On Tuesday it was time for my next border crossing. The first one which required applying for a visa on the way. Past gthe border a whole different world was waiting for me: Ashgabat, the Turkmen capital.
The last real stop in Iran was the city of Mashhad. The second largest city of the country is home of the shirne of Imam Reza, the eighth Imam of the Shia. The shrine is the destination of the pilgrims, but the city grew during the war with Irak.
The dessert city of Yazd was during the time of the silk road one important stop for the traders and the carawans. Today, the city has a rather sleepy character even though the city has more than half a million inhabitants. The efforts for more tourism are clearly visible.
The city of Shiraz is primarily famous through the ancient city of Persepolis, the capital of the first Persian Empire. The city itself however also sports quite many attractions, especially gardens and parks, as well as curious students.
One of the destinations I had chosen before leaving on my trip was Esfahan. The city in central Iran is full of interesting sights. I did not see many of them, since there were a few more surprises.
Following Ali’s recommendation, I visited the town of Kashan, 3 hours by bus South of Teheran. Besides the typical tourist sights, Kashan has to offer a few extras.
After my long train ride from Turkey to Tehran, I had three days to discover the capital of Iran. The city has a very distinct character, which reflects the character of the people in Iran.
My last stop in Turkey was going to be the recently earthquake-hit city of Van. The uncertainty, whether a trip through this area was actually possible, was big. However, I still tried and the trip was definitely worth it.
After the mixed news I got last week, it is time to rejoice once again! Ten days earlier than expected I today received my passport back from the Iranian consulate in Munich with a travel visa valid for 30 days. So the only uncertainty which remains is the LOI for Turkmenistan.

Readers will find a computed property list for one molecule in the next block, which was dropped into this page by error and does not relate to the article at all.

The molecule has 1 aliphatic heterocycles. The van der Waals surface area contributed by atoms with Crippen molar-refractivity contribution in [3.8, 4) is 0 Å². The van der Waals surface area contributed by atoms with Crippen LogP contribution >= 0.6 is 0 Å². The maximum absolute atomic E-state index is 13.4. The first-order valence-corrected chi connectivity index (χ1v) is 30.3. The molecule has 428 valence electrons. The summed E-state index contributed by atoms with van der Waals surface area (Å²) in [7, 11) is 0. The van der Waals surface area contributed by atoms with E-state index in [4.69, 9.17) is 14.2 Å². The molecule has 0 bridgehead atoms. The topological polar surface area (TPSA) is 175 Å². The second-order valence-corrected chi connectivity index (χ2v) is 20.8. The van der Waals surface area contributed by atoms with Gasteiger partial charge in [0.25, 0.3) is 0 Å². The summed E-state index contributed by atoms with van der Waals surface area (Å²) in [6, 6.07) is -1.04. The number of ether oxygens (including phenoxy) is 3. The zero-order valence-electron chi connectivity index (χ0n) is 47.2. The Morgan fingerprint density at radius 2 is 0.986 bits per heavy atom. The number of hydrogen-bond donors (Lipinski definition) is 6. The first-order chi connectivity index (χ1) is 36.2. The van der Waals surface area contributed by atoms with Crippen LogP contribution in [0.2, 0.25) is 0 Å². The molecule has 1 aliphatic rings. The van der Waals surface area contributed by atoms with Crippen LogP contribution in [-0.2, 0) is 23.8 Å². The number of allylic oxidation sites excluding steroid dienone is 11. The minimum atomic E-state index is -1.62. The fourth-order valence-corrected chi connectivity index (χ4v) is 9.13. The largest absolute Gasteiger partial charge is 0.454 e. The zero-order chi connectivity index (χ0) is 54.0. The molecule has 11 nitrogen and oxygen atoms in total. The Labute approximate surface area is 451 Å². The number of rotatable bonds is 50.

Happy news from the visa front: earlier than expected, I found a letter from the Uzbek consulate in the mail yesterday. For some reason I feared there would be an issue with overlapping visas, but apparently this does not seem to be one after all. So what did I do to get the visa?
- Fill in the on-line form at the Ministry of Foreign Affairs, print the resulting PDF file and add a photo to that form.
- Write a nice letter asking for a visa
- Add a registered and stamped return envelope
- Add my passport
- Send prove of money transfer for the visa request
and that was it!
The next step now is to request a tourist visa for Iran. I double checked the visa requirements on the website of the Iranian consulate in Munich (which is the one to contact if you live in Southern Germany) and it seems that there is no need to involve a travel agent. All the travel agent does, is to request a reference number with the Iranian Ministry of Foreign Affairs, which takes between 3 and 7 days. The consulate in Munich also performs this request and it takes 5 days. Thus there is not really any gain, except if I would ask for an express visa. In that case, the consulate performs the remaining activities in 2 instead of 10 days.
Tomorrow I will mail my passport with the following information to the Iranian consulate:
- Filled in visa request form, which you can find here
- Two photos
- Registered and stamped return envelope
- Prove for the money transfer for the visa request
Hope this works as well as the previous two visas!